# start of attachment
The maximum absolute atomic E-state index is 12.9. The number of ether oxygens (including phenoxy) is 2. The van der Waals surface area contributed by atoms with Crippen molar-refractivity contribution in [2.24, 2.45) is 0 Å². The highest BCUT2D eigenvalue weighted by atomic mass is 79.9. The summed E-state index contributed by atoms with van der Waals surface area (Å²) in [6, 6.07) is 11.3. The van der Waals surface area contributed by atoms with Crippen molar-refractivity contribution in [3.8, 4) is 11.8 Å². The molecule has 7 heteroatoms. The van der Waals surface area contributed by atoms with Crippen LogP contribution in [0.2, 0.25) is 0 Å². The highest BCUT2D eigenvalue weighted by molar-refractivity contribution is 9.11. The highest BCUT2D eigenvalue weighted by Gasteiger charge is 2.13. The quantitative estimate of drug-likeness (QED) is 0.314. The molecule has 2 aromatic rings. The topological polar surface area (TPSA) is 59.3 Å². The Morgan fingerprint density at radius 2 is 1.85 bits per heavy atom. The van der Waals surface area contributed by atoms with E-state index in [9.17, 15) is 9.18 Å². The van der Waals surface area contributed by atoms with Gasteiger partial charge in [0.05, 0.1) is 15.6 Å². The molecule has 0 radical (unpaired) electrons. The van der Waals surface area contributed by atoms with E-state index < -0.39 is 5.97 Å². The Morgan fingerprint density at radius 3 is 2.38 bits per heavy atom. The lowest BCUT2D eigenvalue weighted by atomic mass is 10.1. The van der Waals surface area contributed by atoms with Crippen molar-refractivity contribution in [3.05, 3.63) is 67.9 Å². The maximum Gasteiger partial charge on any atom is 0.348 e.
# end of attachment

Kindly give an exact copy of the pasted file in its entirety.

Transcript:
The maximum absolute atomic E-state index is 12.9. The number of ether oxygens (including phenoxy) is 2. The van der Waals surface area contributed by atoms with Crippen molar-refractivity contribution in [2.24, 2.45) is 0 Å². The highest BCUT2D eigenvalue weighted by atomic mass is 79.9. The summed E-state index contributed by atoms with van der Waals surface area (Å²) in [6, 6.07) is 11.3. The van der Waals surface area contributed by atoms with Crippen molar-refractivity contribution in [3.8, 4) is 11.8 Å². The molecule has 7 heteroatoms. The van der Waals surface area contributed by atoms with Crippen LogP contribution in [0.2, 0.25) is 0 Å². The highest BCUT2D eigenvalue weighted by molar-refractivity contribution is 9.11. The highest BCUT2D eigenvalue weighted by Gasteiger charge is 2.13. The quantitative estimate of drug-likeness (QED) is 0.314. The molecule has 2 aromatic rings. The topological polar surface area (TPSA) is 59.3 Å². The Morgan fingerprint density at radius 2 is 1.85 bits per heavy atom. The van der Waals surface area contributed by atoms with E-state index in [9.17, 15) is 9.18 Å². The van der Waals surface area contributed by atoms with Gasteiger partial charge in [0.05, 0.1) is 15.6 Å². The molecule has 0 radical (unpaired) electrons. The van der Waals surface area contributed by atoms with E-state index < -0.39 is 5.97 Å². The Morgan fingerprint density at radius 3 is 2.38 bits per heavy atom. The lowest BCUT2D eigenvalue weighted by atomic mass is 10.1. The van der Waals surface area contributed by atoms with Crippen molar-refractivity contribution in [3.05, 3.63) is 67.9 Å². The maximum Gasteiger partial charge on any atom is 0.348 e.